James Pustejovsky

James Pustejovsky

Computational Linguist

Boston, Massachusetts

James Pustejovsky holds the TJX/Felberg Chair in Computer Science at Brandeis University, where he directs the Lab for Linguistics and Computation, and chairs both the Program in Language and Linguistics and the Computational Linguistics MA Program. He has conducted research in computational linguistics, AI, lexical semantics, temporal reasoning, and corpus linguistics and language annotation. He is currently head of a working group within ISO/TC37/SC4 to develop a Semantic Annotation Framework, and is chief architect of TimeML and ISO-TimeML, a newly adopted ISO standard for temporal information in language, as well as the draft specification for spatial information, ISO-Space. Pustejovsky was PI of a large NSF-funded effort, "Towards a Comprehensive Linguistic Annotation of Language," that involved merging several diverse linguistic annotations (PropBank, NomBank, the Discourse Treebank, TimeBank, and Opinion Corpus) into a unified representation. Currently, he is Co-PI of a major project funded by the NSF to address interoperability for NLP data and tools. He has taught computational linguistics to both graduates and undergraduates for 20 years, and corpus linguistics for eight years. He has authored numerous books, including Interpreting Motion (with I. Mani, Oxford University Press, 2012), Recent Advances in Generative Lexicon Theory (Springer, 2012), Generative Lexicon (MIT, 1995), The Problem of Polysemy (with B. Boguraev, Cambridge, 1996), The Language of Time (Oxford, with I. Mani and R. Gaizauskas, 2005), and Semantics and the Lexicon (Kluwer, 1993). He is currently finishing a textbook for Cambridge University Press, entitled Lexicon, to appear in 2013.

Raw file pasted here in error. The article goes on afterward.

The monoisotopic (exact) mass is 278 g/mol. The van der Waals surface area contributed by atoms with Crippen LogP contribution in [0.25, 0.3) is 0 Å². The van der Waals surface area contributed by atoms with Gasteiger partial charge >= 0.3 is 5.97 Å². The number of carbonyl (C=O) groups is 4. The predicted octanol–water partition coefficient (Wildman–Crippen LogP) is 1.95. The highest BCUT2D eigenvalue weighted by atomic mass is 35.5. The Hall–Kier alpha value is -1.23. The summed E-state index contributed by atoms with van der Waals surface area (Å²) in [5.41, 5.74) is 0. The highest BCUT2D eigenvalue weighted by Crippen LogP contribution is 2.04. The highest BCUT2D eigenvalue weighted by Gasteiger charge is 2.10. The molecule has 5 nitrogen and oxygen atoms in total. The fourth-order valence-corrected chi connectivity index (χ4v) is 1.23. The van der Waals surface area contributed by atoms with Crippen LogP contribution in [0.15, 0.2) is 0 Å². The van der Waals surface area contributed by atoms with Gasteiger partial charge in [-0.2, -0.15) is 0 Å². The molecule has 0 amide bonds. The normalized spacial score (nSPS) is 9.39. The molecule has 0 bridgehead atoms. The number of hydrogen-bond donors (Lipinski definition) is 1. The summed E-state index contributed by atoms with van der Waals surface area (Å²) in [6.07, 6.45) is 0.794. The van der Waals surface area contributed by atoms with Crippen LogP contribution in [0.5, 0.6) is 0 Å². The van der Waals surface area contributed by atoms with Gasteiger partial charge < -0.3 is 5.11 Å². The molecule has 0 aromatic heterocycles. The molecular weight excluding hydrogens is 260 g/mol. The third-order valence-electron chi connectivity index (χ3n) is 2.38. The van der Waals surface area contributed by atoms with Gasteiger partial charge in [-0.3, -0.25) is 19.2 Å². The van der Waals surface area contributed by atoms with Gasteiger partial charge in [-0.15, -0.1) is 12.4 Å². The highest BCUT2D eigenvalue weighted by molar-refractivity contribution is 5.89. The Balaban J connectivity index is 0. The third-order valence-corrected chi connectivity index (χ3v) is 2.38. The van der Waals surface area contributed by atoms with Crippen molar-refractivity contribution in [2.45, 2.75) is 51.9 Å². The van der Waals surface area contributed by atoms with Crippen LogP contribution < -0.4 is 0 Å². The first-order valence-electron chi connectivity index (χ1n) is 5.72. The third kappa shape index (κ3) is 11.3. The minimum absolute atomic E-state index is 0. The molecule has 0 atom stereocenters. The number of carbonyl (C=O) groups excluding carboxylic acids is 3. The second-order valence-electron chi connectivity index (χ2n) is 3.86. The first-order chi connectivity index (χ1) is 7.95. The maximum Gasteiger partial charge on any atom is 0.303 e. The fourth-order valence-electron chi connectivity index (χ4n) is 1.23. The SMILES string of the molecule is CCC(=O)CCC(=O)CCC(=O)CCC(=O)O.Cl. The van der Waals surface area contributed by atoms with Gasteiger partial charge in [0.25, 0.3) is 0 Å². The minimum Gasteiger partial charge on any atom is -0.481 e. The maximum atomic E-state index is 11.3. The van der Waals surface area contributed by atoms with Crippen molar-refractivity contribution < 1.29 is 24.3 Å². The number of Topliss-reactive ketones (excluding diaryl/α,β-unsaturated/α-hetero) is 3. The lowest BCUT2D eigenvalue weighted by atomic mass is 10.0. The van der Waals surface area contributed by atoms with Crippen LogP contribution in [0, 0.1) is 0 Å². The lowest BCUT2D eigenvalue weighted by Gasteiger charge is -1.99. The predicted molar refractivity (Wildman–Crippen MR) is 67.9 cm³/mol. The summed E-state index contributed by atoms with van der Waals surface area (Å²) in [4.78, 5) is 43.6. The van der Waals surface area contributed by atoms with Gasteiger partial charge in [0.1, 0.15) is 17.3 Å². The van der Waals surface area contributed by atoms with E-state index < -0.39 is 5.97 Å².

Natural Language Annotation for Machine Learning Natural Language Annotation for Machine Learning
by James Pustejovsky, Amber Stubbs
October 2012
Print: $39.99
Ebook: $33.99

Webcast: How to Develop Language Annotations for Machine Learning Algorithms
October 16, 2012
Text-based data mining and information extraction systems that make use of machine learning techniques require annotated datasets for training the algorithms. In this webcast we will discuss the steps involved in creating your own training corpus for...

"Natural Language Annotation for Machine Learning is not light reading. But it is well structured, well written and offers detailed examples. "
--Si Dunn, Sagecreek Productions

"I highly recommend it, particularly for developers who want to build their machine learning tool set. While you won't have a complete understanding of computer science when you are done with this book, you will equipped with most of the knowledge of programming that you will need to do most language processing tasks."
--David H., Book Bargains and Previews